POLL: Most Brits Says Brexit Too Slow, Believe Irish Border ‘Deliberately Exaggerated to Suit Political Agenda’

Border
The Associated Press

Most British voters believe technology can be used to keep the Irish border open after Brexit, and more than 60 percent say Brexit talks are moving too slowly, a new poll has revealed.

In some groups, views are even stronger. More than ninety percent of Unionists and Leave voters in Northern Ireland, and three-quarters of Tory and Leave voters in Great Britain, agreed that the border issue is being “deliberately exaggerated by politicians and others to suit their own political agenda”.

Furthermore, according to the Lord Ashcroft poll, three-quarters of Brexit voters in Britain and a majority of Remainers say the Brexit negotiations and decisions about the UK’s future outside the bloc were proceeding too slowly.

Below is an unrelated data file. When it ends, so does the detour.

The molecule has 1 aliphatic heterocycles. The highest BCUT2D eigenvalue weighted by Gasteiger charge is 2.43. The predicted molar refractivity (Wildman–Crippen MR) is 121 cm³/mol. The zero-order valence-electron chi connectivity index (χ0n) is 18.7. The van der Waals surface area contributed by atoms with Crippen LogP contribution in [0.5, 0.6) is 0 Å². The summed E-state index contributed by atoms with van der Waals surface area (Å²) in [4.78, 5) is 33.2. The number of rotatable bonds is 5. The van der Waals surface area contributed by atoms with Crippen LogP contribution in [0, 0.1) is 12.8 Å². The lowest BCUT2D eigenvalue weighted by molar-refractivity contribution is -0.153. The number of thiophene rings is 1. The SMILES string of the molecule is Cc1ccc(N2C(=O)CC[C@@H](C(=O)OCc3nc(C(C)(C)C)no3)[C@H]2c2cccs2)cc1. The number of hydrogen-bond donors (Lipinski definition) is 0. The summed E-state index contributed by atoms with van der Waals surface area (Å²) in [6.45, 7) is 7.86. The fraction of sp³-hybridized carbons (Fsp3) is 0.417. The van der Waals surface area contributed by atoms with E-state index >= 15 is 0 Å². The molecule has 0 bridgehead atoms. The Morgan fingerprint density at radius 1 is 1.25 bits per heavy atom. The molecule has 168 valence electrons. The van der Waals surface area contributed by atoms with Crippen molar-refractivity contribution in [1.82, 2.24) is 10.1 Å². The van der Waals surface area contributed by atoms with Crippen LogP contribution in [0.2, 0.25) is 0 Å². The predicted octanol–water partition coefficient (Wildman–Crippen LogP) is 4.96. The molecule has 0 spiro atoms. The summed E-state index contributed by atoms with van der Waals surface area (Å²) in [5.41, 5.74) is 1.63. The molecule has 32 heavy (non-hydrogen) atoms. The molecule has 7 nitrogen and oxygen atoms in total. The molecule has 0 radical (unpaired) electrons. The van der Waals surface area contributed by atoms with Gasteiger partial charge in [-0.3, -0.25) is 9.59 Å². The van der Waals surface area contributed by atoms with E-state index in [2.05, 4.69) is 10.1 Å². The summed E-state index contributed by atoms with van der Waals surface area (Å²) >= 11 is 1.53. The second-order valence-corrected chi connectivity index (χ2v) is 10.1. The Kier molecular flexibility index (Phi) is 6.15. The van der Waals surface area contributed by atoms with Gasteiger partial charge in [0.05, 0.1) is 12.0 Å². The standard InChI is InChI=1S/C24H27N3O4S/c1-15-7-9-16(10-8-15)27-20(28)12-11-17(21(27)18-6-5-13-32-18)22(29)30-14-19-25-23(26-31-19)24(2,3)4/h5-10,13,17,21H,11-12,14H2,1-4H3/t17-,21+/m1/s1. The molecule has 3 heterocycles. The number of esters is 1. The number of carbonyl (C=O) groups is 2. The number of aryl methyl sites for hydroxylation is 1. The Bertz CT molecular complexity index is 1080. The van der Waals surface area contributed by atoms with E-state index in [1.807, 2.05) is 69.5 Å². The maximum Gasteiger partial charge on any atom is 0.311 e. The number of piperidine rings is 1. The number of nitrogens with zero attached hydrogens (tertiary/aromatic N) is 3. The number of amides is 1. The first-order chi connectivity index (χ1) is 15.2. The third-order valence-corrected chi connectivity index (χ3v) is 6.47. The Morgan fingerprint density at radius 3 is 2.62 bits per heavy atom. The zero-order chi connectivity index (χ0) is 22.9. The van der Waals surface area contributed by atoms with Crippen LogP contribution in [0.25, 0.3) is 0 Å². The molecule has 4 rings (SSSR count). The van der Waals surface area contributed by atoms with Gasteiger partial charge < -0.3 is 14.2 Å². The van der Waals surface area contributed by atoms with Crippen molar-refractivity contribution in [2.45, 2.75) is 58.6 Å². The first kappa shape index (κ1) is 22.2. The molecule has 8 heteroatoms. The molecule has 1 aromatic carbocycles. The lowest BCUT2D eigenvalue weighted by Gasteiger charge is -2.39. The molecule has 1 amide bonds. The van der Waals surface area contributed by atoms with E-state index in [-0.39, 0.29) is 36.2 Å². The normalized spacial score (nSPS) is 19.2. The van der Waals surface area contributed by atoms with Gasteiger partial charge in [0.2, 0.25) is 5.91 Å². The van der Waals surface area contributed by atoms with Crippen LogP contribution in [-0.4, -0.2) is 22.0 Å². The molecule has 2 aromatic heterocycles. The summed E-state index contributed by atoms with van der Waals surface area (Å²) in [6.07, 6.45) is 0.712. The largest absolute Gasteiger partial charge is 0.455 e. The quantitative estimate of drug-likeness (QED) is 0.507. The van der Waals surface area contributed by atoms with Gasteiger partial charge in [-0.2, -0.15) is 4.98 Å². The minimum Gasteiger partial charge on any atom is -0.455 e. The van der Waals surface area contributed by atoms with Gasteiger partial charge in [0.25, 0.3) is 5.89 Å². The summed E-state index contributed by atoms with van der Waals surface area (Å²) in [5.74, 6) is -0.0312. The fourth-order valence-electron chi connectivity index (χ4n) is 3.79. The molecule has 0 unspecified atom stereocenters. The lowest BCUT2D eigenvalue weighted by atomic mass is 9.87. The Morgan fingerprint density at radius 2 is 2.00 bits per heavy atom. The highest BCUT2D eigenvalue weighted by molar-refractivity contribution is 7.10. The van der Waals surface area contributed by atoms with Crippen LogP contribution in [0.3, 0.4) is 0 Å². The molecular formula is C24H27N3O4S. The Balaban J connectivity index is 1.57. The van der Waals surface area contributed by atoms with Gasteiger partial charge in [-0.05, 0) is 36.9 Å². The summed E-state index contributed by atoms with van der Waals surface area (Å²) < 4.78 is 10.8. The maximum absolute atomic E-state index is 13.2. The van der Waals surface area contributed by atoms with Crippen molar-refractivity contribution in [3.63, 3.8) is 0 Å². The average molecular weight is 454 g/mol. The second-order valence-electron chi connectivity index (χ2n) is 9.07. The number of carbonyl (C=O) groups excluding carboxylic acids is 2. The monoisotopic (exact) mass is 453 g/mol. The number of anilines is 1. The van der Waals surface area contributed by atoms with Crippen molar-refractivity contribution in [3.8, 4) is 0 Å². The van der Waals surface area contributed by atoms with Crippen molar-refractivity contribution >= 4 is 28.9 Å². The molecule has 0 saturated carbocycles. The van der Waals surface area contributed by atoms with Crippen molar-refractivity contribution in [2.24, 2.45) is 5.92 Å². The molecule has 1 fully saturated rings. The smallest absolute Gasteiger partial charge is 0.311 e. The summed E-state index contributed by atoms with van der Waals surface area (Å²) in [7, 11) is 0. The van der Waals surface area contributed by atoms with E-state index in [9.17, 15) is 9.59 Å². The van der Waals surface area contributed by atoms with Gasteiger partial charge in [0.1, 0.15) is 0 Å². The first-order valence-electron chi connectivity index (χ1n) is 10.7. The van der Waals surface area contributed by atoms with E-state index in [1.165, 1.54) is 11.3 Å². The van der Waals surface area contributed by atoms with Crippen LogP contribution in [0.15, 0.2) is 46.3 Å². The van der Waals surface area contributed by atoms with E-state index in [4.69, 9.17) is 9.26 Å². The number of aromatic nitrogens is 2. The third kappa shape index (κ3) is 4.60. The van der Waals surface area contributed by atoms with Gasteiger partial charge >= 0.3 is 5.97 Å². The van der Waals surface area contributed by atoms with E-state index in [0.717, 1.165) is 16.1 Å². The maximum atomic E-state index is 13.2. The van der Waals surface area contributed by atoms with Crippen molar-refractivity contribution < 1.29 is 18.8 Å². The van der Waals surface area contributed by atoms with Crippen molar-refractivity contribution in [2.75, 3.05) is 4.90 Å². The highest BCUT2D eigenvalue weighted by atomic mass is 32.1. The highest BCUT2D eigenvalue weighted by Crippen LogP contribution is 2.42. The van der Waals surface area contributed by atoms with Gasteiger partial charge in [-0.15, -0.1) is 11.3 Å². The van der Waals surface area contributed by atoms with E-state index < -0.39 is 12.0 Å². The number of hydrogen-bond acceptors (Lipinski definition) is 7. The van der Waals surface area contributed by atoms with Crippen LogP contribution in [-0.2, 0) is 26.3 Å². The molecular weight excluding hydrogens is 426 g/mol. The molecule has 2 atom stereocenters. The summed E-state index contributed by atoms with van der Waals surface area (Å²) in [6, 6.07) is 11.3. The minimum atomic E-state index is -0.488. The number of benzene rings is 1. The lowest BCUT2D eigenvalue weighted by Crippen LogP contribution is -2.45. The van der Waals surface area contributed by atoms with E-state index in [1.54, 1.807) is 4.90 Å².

When it comes to explaining these perceived failures, almost half of Brexit supporters thought British politicians who want a soft Brexit or to stop it altogether were to blame.

A quarter, meanwhile, blames the EU and other European governments.

Writing in The Telegraph, Lord Ashcroft explains: “Most people on both sides think the Brexit process is taking too long.

“Remainers largely blame politicians pushing for a hard Brexit, but Leave voters accuse those who want to prevent or soften our withdrawal, or the EU and European governments.

“While no-one envies Theresa May her task, Leavers say they would see any extended ‘implementation period’, during which the UK continued to abide by Brussels rules, as an excuse for keeping us in the EU for as long as possible, rather than a genuine attempt to get our post-Brexit arrangements right.”

In March, leading Brexit-supporting MP Jacob Rees-Mogg argued the EU was manipulating the issue of the Irish border in an attempt keep the UK tied to many of its rules and regulations.

Brussels, however, insists the border be kept open, whilst claiming this cannot be done with the entire UK outside the Customs Union.

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